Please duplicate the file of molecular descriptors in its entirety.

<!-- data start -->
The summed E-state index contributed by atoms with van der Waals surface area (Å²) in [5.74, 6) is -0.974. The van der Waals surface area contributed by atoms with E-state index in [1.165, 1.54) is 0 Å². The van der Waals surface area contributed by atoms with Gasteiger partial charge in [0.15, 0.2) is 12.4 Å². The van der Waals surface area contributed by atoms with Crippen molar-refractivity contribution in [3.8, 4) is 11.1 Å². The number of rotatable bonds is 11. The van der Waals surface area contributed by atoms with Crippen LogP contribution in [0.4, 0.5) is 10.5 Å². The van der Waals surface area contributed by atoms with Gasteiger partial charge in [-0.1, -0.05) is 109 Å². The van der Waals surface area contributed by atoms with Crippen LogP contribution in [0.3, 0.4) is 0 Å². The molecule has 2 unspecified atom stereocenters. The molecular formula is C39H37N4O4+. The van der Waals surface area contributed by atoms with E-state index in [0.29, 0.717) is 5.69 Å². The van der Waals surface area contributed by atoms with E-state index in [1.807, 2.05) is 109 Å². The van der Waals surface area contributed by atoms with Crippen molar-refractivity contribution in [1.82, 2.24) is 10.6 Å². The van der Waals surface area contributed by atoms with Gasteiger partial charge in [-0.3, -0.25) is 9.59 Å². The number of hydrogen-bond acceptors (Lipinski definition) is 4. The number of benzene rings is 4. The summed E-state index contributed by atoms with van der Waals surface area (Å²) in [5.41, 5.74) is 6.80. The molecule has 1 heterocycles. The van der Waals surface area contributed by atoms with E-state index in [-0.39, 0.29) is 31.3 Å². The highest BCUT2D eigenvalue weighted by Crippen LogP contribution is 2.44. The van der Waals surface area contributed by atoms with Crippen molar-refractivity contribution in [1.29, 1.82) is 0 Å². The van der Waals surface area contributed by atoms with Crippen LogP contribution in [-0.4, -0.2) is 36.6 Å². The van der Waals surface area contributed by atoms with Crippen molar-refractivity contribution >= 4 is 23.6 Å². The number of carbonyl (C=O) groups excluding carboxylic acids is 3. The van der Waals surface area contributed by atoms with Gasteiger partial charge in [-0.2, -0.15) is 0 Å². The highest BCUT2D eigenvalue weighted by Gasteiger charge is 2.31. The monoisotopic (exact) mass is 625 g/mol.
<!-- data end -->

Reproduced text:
The summed E-state index contributed by atoms with van der Waals surface area (Å²) in [5.74, 6) is -0.974. The van der Waals surface area contributed by atoms with E-state index in [1.165, 1.54) is 0 Å². The van der Waals surface area contributed by atoms with Gasteiger partial charge in [0.15, 0.2) is 12.4 Å². The van der Waals surface area contributed by atoms with Crippen molar-refractivity contribution in [3.8, 4) is 11.1 Å². The number of rotatable bonds is 11. The van der Waals surface area contributed by atoms with Crippen LogP contribution in [0.4, 0.5) is 10.5 Å². The van der Waals surface area contributed by atoms with Gasteiger partial charge in [-0.1, -0.05) is 109 Å². The van der Waals surface area contributed by atoms with Crippen LogP contribution in [0.3, 0.4) is 0 Å². The molecule has 2 unspecified atom stereocenters. The molecular formula is C39H37N4O4+. The van der Waals surface area contributed by atoms with E-state index in [0.29, 0.717) is 5.69 Å². The van der Waals surface area contributed by atoms with E-state index in [1.807, 2.05) is 109 Å². The van der Waals surface area contributed by atoms with Crippen molar-refractivity contribution in [1.82, 2.24) is 10.6 Å². The van der Waals surface area contributed by atoms with Gasteiger partial charge in [-0.3, -0.25) is 9.59 Å². The number of hydrogen-bond acceptors (Lipinski definition) is 4. The number of benzene rings is 4. The summed E-state index contributed by atoms with van der Waals surface area (Å²) in [5.41, 5.74) is 6.80. The molecule has 1 heterocycles. The van der Waals surface area contributed by atoms with E-state index in [-0.39, 0.29) is 31.3 Å². The highest BCUT2D eigenvalue weighted by Crippen LogP contribution is 2.44. The van der Waals surface area contributed by atoms with Crippen molar-refractivity contribution in [1.29, 1.82) is 0 Å². The van der Waals surface area contributed by atoms with Crippen LogP contribution in [-0.4, -0.2) is 36.6 Å². The van der Waals surface area contributed by atoms with Crippen molar-refractivity contribution >= 4 is 23.6 Å². The number of carbonyl (C=O) groups excluding carboxylic acids is 3. The van der Waals surface area contributed by atoms with Gasteiger partial charge in [-0.2, -0.15) is 0 Å². The highest BCUT2D eigenvalue weighted by Gasteiger charge is 2.31. The monoisotopic (exact) mass is 625 g/mol.